As I bite into my Napoleon Burger, only one word comes to mind: satisfaction. The portabella mushroom-quinoa combo replaces what is traditionally a meat patty, making it a safe choice for all the vegans, vegetarians and kosher students eager to order it. But the burger is only the beginning of all the creations comprising the Dr. Martin Perlmutter Dining Hall’s menu, which also doubles as a restaurant open to the public and students without a meal plan.
Students, faculty and Charleston community members formed a line down Wentworth for the dining hall’s opening Jan. 10. Even carnivores lunged for trays, eager to try the tasty vegan and kosher concoctions despite their normal dietary routines.
Marty’s Place stands for more than just a tasty bite. According to director of Jewish studies, Dr. Martin Perlmutter, after whom the dining hall is named, the hall serves to attract and respect both prospective and current Jewish students.
“Just like [we] have a Hillel which provides for their social needs, a certain notion of a kosher eating facility shows that you have some commitment to your Jewish students and the environment you’re creating for them,” Perlmutter said.
Although head of the Jewish department for almost thirty years, Perlmutter has a degree in and passion for philosophy. He teaches people about issues regarding veganism and the environment, as well as general issues about eating. He recognizes this dining hall as a way to respect and cultivate diversity on campus.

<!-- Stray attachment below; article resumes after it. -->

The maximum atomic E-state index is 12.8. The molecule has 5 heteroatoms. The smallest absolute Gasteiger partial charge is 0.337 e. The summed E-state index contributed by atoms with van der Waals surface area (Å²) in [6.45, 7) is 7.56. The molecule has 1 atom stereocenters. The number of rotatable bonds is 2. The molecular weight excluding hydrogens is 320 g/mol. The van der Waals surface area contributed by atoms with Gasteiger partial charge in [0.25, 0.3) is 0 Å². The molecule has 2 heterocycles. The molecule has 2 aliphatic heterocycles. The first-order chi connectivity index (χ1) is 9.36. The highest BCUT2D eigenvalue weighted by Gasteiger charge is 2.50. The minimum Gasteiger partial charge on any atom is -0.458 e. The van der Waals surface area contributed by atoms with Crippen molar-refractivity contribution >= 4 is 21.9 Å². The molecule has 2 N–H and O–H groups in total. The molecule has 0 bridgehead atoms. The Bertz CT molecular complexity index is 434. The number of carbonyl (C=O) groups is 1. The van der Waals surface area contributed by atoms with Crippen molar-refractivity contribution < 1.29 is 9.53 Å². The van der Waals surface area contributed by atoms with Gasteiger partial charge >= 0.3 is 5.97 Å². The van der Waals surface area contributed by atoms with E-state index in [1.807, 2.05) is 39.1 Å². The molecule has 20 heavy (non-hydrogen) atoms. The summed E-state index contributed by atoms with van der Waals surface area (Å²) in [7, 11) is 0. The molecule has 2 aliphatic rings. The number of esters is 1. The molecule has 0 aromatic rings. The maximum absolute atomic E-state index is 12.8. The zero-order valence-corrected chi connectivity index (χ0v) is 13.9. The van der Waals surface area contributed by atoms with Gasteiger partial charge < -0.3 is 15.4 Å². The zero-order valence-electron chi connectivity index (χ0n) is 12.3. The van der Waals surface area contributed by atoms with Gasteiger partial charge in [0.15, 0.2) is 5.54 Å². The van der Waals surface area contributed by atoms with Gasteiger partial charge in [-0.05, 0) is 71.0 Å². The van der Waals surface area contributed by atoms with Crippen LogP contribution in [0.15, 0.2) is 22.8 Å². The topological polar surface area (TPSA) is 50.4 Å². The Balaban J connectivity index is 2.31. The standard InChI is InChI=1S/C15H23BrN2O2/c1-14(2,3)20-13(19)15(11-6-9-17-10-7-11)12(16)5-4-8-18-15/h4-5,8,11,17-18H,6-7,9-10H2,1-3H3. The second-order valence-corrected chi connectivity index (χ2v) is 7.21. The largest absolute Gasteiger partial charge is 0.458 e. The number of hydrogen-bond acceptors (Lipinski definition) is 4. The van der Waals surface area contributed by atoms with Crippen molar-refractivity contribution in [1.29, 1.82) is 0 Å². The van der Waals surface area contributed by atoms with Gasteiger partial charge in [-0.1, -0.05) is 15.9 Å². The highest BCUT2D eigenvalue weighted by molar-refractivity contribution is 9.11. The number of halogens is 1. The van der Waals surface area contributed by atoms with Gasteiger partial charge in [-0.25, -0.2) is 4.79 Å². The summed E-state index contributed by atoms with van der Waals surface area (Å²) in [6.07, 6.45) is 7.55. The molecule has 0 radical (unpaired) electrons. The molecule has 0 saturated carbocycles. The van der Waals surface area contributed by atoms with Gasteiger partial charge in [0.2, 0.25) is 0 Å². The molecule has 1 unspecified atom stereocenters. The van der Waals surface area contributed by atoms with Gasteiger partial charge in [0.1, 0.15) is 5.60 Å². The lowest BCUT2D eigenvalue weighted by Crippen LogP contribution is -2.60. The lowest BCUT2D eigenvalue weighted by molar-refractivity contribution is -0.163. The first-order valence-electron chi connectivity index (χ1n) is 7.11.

“As a Jewish person you’re really sensitive to being something of an outsider, and I think vegans…often sense themselves as outsiders,” Perlmutter said. “They go to eat and they need a salad, and people can say, ‘you can eat a salad,’ but you’re eating a salad as an outsider. In this facility, they’ll be the insiders.”
This leaves carnivores the “outsiders,” although equally as welcome to dine there. And many of them have taken advantage of the opportunity to try something new– the evidence is in the often long lines. As I look around the dining hall at dinner, I see an elderly couple, a family, some groups of boys and girls in Charleston shirts, a mix of loners and people dining together. Perlmutter believes students should be given the chance to eat differently, acknowledging how what one eats can signify his or her personal values.
Both Perlmutter and vegan freshman Sarah Jennings think this will bring momentum to their communities. Jennings recognizes this as a chance for the College to increase the number of vegans and vegetarians with meal plans, and give so-called “outsiders” a shot at something new.
“All the vegans and vegetarians here that I know and that aren’t required to have a meal plan don’t have one, because it’s not conducive to a healthy diet,” Jennings said. “I think that it’ll cause them to reconsider having a meal plan here and maybe get some other people to try going Kosher or vegetarian.”
Jenning’s review of Marty’s Place is a positive one, with a prediction of the lines dwindling as “the shiny new toy” becomes just a tad less shiny. She lends her final stamp of approval with an Instagram post of the place. Jennings says “it’s great to finally have a place where I can get proper nutrition and salad isn’t my only choice. Don’t get me wrong, I love salad, but a bowl of lettuce doesn’t count as one.”
From lentil tacos to mezze platters, the joint offers a breath of fresh air to students normally confined to vegetables at the other two dining halls, City Bistro and Liberty. Perlmutter notes the important message Marty’s Place sends to the vegan community.
“If you’re vegan, you’re not weird. We understand what you are; we admire what you’re trying to do, and we are going to feed you,” Perlmutter said.
He sees Marty’s Place as a stimulant for a new sort of understanding and accepting attitude on campus. “I’m hopeful that if admissions and the College begins to promote that sort of attitude towards the facility, I really think it’ll attract not only Jewish students but other students the College wants to attract,” Perlmutter said.